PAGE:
While the author of the Sinnett family genealogy, Rev. Charles Sinnett, noted with great frequency the hospitality and generosity of generations of Sinnett descendants, two examples stand out. You already know of the gift of Houghton Graves Park. From Michael Sinnett’s will, you know that Allan Graves and Russell Houghton descend from Michael’s son, James. The other example occurred in 1909 when William Henry Sinnett* (“Capt. Henry”) and his wife Joanna gave Bailey Island’s Giant’s Stairs to the Town of Harpswell. Capt. Henry had successfully farmed, fished, and marketed lobsters. He donated the strip of land along the shore so that anyone can see and hear waves crashing against ledge formed through a long geologic history. [link to McIntosh Lot?]

Geoff Feiss, geologist, pointing to the dark, grungy layer, the fault that rotated the ledge to the right. (Nancy West photo)

Houghton Graves Park also has a tidbit of geologic history. You can see it along the shore. As you step off the stone steps at the end of the old cart path, look down at the outcrop. Note that the rocks stand vertically. Walk north around 30 yards and keep an eye on the orientation of the rocks. Keep walking north around a slight bend and look for a tree with a U-shaped root. To the left of the root, look at how the rocks lie. What happened here? The block of rock that is tipping 30 to 45 degrees from horizontal is bound by faults. It was rotated and probably moved an unknown distance along those faults. As you head back to the steps, see if you can find the southern end of this block. It’s harder to find but a three to four inch diameter evergreen grows halfway up the slope about where the southern fault lies.

Another rock worth examining—and I have not yet—is the ramp at the south end of Rat Island. When the water warms, I’ll swim out, like probably hundreds of Sinnett and neighborhood children have done, and walk up the ramp. From the shore it looks smooth, and this makes me wonder why. Glaciers? A more massive rock? Definitely worth exploring, as we can because the island is on the Maine Island Trail.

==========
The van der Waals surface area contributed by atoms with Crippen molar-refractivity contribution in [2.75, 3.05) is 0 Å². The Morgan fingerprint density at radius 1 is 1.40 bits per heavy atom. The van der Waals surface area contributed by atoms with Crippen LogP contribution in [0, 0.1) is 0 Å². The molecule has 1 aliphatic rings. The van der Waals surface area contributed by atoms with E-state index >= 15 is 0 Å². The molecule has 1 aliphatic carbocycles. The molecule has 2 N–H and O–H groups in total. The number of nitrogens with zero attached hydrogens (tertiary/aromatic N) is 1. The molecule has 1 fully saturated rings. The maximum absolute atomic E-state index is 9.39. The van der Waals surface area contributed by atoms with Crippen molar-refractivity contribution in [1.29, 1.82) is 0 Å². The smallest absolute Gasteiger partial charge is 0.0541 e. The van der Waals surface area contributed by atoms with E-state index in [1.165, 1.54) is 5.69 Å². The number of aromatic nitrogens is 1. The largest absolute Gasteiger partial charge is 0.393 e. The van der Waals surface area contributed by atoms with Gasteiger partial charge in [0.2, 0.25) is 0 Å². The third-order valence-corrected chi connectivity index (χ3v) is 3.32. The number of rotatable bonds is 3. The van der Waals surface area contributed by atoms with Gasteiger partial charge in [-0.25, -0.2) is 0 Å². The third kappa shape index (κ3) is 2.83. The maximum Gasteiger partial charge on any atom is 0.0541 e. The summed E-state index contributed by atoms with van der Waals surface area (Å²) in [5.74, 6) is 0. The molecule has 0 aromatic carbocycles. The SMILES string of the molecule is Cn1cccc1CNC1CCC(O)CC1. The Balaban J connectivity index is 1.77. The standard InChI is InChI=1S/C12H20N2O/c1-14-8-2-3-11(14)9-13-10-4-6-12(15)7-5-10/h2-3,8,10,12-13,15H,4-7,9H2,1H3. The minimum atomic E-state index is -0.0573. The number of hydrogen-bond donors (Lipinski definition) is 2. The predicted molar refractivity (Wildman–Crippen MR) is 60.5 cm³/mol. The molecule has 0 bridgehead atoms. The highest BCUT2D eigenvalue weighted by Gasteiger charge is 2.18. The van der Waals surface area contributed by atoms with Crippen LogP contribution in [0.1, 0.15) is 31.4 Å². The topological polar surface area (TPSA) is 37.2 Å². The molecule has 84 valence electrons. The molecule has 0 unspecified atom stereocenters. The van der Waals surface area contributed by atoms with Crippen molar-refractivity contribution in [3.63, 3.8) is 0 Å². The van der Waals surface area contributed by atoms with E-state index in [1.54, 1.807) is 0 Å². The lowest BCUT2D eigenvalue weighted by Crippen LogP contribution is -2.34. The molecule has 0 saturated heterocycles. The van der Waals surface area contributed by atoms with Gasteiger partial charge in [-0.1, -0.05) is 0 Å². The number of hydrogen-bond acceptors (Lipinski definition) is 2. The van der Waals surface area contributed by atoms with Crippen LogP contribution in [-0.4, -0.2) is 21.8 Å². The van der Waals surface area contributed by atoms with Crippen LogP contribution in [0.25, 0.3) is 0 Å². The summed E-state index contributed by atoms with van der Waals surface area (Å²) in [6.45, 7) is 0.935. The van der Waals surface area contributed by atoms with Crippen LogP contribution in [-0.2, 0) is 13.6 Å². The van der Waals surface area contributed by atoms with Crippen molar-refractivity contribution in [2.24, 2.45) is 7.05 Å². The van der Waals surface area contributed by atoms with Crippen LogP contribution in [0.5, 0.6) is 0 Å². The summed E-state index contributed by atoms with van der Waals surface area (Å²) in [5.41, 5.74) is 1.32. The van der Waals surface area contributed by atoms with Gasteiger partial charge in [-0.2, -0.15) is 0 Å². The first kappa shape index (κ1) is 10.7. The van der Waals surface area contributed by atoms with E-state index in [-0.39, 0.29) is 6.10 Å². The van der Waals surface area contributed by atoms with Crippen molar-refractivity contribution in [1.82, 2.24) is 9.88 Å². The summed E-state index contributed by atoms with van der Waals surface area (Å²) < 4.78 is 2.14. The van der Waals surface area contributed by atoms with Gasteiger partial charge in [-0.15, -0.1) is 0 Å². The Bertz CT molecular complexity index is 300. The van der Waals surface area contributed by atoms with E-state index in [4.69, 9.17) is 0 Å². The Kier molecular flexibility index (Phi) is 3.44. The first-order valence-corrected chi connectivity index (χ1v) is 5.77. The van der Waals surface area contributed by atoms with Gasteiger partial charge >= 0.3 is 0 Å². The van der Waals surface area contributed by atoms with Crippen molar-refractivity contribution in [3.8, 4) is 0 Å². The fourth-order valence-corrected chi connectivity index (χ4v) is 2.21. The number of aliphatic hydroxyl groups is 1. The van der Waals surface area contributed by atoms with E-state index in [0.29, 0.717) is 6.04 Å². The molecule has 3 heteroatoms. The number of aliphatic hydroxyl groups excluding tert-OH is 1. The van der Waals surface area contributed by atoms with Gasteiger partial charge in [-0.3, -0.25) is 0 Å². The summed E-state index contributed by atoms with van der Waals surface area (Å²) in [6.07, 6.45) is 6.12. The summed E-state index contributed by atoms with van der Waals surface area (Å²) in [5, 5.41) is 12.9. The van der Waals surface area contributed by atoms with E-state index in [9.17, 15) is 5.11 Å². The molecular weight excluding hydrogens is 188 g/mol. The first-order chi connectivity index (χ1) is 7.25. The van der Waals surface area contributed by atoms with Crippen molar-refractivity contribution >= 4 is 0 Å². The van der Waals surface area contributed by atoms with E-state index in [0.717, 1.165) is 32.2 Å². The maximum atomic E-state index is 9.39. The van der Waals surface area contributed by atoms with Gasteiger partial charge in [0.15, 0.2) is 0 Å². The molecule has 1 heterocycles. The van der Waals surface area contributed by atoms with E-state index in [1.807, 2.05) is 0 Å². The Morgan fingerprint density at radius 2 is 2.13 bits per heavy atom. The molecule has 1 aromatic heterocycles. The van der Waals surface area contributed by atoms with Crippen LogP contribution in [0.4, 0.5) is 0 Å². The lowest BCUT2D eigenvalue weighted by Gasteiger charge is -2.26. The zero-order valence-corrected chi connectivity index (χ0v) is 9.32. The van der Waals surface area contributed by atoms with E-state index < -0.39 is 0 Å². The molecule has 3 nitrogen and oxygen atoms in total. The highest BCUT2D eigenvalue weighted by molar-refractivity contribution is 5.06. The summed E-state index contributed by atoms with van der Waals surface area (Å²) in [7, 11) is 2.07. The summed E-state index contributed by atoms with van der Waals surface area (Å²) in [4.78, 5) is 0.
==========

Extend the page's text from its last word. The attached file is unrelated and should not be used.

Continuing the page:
One last historical—and gastronomical—tidbit. Royal Graves, who married Susan Sinnett Farr, Michael’s great-granddaughter, farmed the land for fifty odd years. He died in 1905, she in 1911. Perhaps he’s the one who planted the apple trees. He sold his cows’ milk around the island and, of course, grew a garden. For fertilizer, he harvested seaweed, hauling it up the cart path we use. That access to seaweed was so important that in a 1938 deed in which Josephine Graves conveyed the land to Susan Houghton, she also conveyed “any right to collect seaweed on the land formerly of … Michael Sinnett…”. Only in Maine.

I recommend a picnic lunch at either of the tables on a sunny day, with vegetables fertilized with seaweed. You can contemplate your luck of not having been kidnapped — twice. Then, follow your lunch with a short geology field trip to see a faulted block, skip some stones**, and swim to Rat Island. For a perfect historic atmosphere, keep a watch for the man rowing the blue dory.

*Both of Capt. Henry’s parents were Michael Sinnett’s grandchildren. His mother was Susannah Orr, the daughter of Molly, and his father was Hugh, the son of Stephen.

**Rocks along the shore are from the Cape Elizabeth Formation, about 440 to 490 million years old, like so many Harpswell rocks.


Sinnett, Rev. Charles Nelson. 1910. Michael Sinnett of Harpswell, Maine: His Ancestry and Descendants. Concord, New Hampshire, The Rumford Press. Click here for link. Captured 29 November 2018.

Thwing, Annie Haven. 1925. “The Story of Orr’s Island, Maine.” https://digicom.bpl.lib.me.us/books_pubs/60/. Captured 1 December 2018.